On February 28, 2020, Summit Sky filed its own Complaint in Case No. 20TRCV00199. Summit Sky’s operative First Amended Complaint was filed on July 17, 2020 alleging causes of action for: (1) Breach of Contract; and (2) Negligence.

    On September 4, 2020, the Court granted the parties request to relate and consolidate the two actions, with Case No. 19TRCV00370 to serve as the lead case.

    Motion for Summary Judgment

    The purpose of a motion for summary judgment or summary adjudication “is to provide courts with a mechanism to cut through the parties’ pleadings in order to determine whether, despite their allegations, trial is in fact necessary to resolve their dispute.” (Aguilar v. Atlantic Richfield Co. (2001) 25 Cal.4th 826, 843.) “Code of Civil Procedure section 437c, subdivision (c), requires the trial judge to grant summary judgment if all the evidence submitted, and ‘all inferences reasonably deducible from the evidence’ and uncontradicted by other inferences or evidence, show that there is no triable issue as to any material fact and that the moving party is entitled to judgment as a matter of law.” (Adler v. Manor Healthcare Corp. (1992) 7 Cal. App. 4th 1110, 1119.)

    “On a motion for summary judgment, the initial burden is always on the moving party to make a prima facie showing that there are no triable issues of material fact.” (Scalf v. D. B. Log Homes, Inc. (2005) 128 Cal. App. 4th 1510, 1519.) A defendant moving for summary judgment or summary adjudication “has met his or her burden of showing that a cause of action has no merit if the party has shown that one or more elements of the cause of action . . . cannot be established, or that there is a complete defense to the cause of action.” CCP § 437c(p)(2). “Once the defendant . . . has met that burden, the burden shifts to the plaintiff . . . to show that a triable issue of one or more material facts exists as to the cause of action or a defense thereto.” CCP § 437c(p)(2). “If the plaintiff cannot do so, summary judgment should be granted.” Avivi v. Centro Medico Urgente Medical Center (2008) 159 Cal. App. 4th 463, 467.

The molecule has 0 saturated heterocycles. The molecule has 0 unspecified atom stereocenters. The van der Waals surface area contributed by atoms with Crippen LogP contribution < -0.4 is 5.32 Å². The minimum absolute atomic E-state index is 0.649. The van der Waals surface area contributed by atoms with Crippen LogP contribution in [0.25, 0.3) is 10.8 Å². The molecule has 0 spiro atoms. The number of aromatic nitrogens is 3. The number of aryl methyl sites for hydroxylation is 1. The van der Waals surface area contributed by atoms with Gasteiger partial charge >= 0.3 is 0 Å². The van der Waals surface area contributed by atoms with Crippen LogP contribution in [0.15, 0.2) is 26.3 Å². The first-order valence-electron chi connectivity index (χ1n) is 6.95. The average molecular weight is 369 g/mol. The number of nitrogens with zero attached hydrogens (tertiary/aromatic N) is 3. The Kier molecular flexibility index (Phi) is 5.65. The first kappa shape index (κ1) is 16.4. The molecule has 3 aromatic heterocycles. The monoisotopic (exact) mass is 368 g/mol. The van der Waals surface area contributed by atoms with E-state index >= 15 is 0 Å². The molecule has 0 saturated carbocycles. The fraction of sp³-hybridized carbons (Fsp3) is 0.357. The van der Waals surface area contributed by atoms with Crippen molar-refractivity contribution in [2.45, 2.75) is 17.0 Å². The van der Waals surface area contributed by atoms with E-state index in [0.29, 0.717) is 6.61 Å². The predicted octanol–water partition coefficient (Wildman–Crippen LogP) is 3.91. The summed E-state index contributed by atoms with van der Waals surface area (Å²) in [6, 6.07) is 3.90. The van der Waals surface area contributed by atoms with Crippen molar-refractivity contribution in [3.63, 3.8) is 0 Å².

“A plaintiff or cross-complainant has met his or her burden of showing that there is no defense to a cause of action if that party has proved each element of the cause of action entitling the party to judgment on the cause of action. Once the plaintiff or cross-complainant has met that burden, the burden shifts to the defendant or cross-defendant to show that a triable issue of one or more material facts exists as to the cause of action or a defense thereto.” CCP § 437c(p)(1).

    “When deciding whether to grant summary judgment, the court must consider all of the evidence set forth in the papers (except evidence to which the court has sustained an objection), as well as all reasonable inferences that may be drawn from that evidence, in the light most favorable to the party opposing summary judgment.” (Avivi, 159 Cal.App.4th at 467; CCP § 437c(c).)

    Stevens moves as follows:

  1. In the lead case, Case No. 19TRCV00370, Stevens, as Plaintiff, moves for summary adjudication of its first cause of action for Breach of Contract against Texas Aviation and Summit Sky;

  2. In the related case, Case No. 20TRCV00199, Stevens, as Defendant, moves for summary judgment, or in the alternative, summary adjudication of issues as to the causes of action for breach of contract and negligence by Summit Sky against Stevens.

Case No. 19TRCV00370

As to the first cause of action for Breach of Contract in Case No. 19TRCV00370, triable issues of material fact exist. “The elements of a cause of action for breach of contract are: (1) the contract, (2) plaintiff's performance or excuse for nonperformance, (3) defendant's breach, and (4) the resulting damages to plaintiff.” Coles v. Glaser (2016) 2 Cal.App.5th 384, 391.

Stevens has met its initial burden of showing that there is no defense to the cause of action by proving each element of the cause of action entitling Stevens to judgment on that cause of action. However, Texas Aviation and Summit Sky have met their burden to show that a triable issue of one or more material facts exists as to the cause of action by setting forth specific facts to show the existence of a triable issue of material fact. CCP § 437c(p)(1).